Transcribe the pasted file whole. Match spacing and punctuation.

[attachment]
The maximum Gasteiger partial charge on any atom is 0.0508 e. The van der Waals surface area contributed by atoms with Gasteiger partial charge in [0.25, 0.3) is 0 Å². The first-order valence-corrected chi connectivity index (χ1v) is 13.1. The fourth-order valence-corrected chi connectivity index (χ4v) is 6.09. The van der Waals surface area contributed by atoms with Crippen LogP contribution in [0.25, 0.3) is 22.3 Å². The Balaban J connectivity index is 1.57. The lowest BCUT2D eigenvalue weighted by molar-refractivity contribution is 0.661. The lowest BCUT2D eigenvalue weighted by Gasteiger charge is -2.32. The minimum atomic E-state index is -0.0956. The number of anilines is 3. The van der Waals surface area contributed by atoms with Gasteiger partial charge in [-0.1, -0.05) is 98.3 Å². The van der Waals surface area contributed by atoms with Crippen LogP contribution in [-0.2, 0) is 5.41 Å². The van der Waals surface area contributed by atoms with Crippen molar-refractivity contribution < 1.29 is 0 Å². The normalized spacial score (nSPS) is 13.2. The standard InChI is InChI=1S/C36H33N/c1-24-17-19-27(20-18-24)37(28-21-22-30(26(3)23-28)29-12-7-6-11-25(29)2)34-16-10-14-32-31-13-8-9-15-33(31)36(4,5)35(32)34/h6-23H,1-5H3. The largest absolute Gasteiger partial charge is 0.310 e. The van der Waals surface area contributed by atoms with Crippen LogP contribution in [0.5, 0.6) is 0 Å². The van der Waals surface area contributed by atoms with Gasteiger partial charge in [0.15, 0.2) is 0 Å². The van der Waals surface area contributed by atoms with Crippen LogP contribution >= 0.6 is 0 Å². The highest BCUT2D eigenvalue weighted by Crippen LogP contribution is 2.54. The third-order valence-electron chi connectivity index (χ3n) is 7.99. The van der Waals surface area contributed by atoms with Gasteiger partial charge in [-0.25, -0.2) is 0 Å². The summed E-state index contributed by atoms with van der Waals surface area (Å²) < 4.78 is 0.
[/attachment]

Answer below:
The maximum Gasteiger partial charge on any atom is 0.0508 e. The van der Waals surface area contributed by atoms with Gasteiger partial charge in [0.25, 0.3) is 0 Å². The first-order valence-corrected chi connectivity index (χ1v) is 13.1. The fourth-order valence-corrected chi connectivity index (χ4v) is 6.09. The van der Waals surface area contributed by atoms with Crippen LogP contribution in [0.25, 0.3) is 22.3 Å². The Balaban J connectivity index is 1.57. The lowest BCUT2D eigenvalue weighted by molar-refractivity contribution is 0.661. The lowest BCUT2D eigenvalue weighted by Gasteiger charge is -2.32. The minimum atomic E-state index is -0.0956. The number of anilines is 3. The van der Waals surface area contributed by atoms with Gasteiger partial charge in [-0.1, -0.05) is 98.3 Å². The van der Waals surface area contributed by atoms with Crippen LogP contribution in [-0.2, 0) is 5.41 Å². The van der Waals surface area contributed by atoms with Crippen molar-refractivity contribution < 1.29 is 0 Å². The normalized spacial score (nSPS) is 13.2. The standard InChI is InChI=1S/C36H33N/c1-24-17-19-27(20-18-24)37(28-21-22-30(26(3)23-28)29-12-7-6-11-25(29)2)34-16-10-14-32-31-13-8-9-15-33(31)36(4,5)35(32)34/h6-23H,1-5H3. The largest absolute Gasteiger partial charge is 0.310 e. The van der Waals surface area contributed by atoms with Crippen LogP contribution in [0.5, 0.6) is 0 Å². The van der Waals surface area contributed by atoms with Gasteiger partial charge in [0.15, 0.2) is 0 Å². The van der Waals surface area contributed by atoms with Crippen LogP contribution >= 0.6 is 0 Å². The highest BCUT2D eigenvalue weighted by Crippen LogP contribution is 2.54. The third-order valence-electron chi connectivity index (χ3n) is 7.99. The van der Waals surface area contributed by atoms with Gasteiger partial charge in [-0.25, -0.2) is 0 Å². The summed E-state index contributed by atoms with van der Waals surface area (Å²) < 4.78 is 0.